Here Are the House Republicans to Watch If McCarthy’s Bid For Speaker Falters


WASHINGTON — A big factor in Representative Kevin McCarthy’s favor as he labors to become speaker of the House is that no viable candidate has emerged to challenge him.

Even though a group of hard-right lawmakers has pledged to block the California Republican’s ascent to the speakership, imperiling his path to the top job, he was nominated by a lopsided majority of his conference and has remained the only broadly supported candidate for the post.

The threat that some of Mr. McCarthy’s allies have dangled — that moderate Republicans could band together with Democrats to elect a Democratic speaker should he fail — is highly improbable.

But the landscape could quickly change should Mr. McCarthy falter on Tuesday, when the new Congress convenes and lawmakers vote to elect a new speaker. House precedent requires that lawmakers continue voting on ballot after ballot if no one is able to win the gavel. If Mr. McCarthy is unable to quickly win election, Republicans would be under immense pressure to coalesce around an alternative, ending a potentially chaotic and divisive fight on the floor that could taint the start of their majority in the House.

Here are the Republicans to watch:

Mr. Scalise, the No. 2 House Republican, is in some ways Mr. McCarthy’s obvious successor.

Deeply conservative and always on message, Mr. Scalise began his ascent up the leadership ranks in Congress when he became chairman of the influential right-wing Republican Study Committee and beat out a candidate who endorsed a more combative approach to dealing with party leadership. Speculation about his ambition to one day become speaker have followed him ever since.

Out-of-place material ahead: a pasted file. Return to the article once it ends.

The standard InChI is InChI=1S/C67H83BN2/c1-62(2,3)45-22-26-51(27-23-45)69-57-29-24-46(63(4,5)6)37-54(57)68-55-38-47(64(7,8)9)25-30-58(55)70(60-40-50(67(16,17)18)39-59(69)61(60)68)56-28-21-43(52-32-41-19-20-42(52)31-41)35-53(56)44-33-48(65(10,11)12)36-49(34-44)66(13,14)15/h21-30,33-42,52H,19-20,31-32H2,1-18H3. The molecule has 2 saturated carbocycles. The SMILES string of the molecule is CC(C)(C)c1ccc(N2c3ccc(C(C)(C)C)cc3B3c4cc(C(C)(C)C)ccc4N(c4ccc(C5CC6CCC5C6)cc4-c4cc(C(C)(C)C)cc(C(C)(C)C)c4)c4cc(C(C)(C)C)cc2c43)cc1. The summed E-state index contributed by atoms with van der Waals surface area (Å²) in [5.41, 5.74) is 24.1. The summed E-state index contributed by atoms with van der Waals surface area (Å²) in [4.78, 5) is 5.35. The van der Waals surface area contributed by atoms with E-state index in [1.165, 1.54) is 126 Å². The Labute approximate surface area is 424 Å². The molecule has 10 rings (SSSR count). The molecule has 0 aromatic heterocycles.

The party’s hard-right flank is not altogether trusting of Mr. Scalise, in part because the whip has sometimes quietly staked out neutral or mainstream positions when his colleagues have gone the other way. He broke with most other top House leaders in declining to endorse the primary challenger to Representative Liz Cheney of Wyoming, who was exiled by Republicans for repudiating former President Donald J. Trump’s election lies.

At the internal conference election to choose party leaders in November, Representatives Marjorie Taylor Greene of Georgia and Matt Gaetz of Florida pressed Mr. Scalise about comments he made on a private conference call days after the Jan. 6, 2021 riot. During that call, Mr. Scalise agreed with Mr. McCarthy that Mr. Gaetz’s comments about conservatives he deemed insufficiently loyal to Mr. Trump had been dangerous and “potentially illegal.”

Still, many rank-and-file lawmakers regard Mr. Scalise as a solid alternative and one seen by some conservative lawmakers as a more palatable option than Mr. McCarthy.

The Ohio Republican, a founder of the Freedom Caucus, helped upend Mr. McCarthy’s last bid to become speaker in 2015. He continued to be an irritant to the California Republican when he challenged Mr. McCarthy, unsuccessfully, for the top leadership position in 2018.

But Mr. McCarthy worked to mend fences with Mr. Jordan when he paved the way for him to take the top seat on the Judiciary Committee and dispatched him as a pugilistic defender of Mr. Trump during two impeachments.

It is unclear whether the more moderate lawmakers in the party would back a bid by Mr. Jordan for speaker. But the Republican has a number of disciples among the far-right group of lawmakers who have vowed to oppose Mr. McCarthy.



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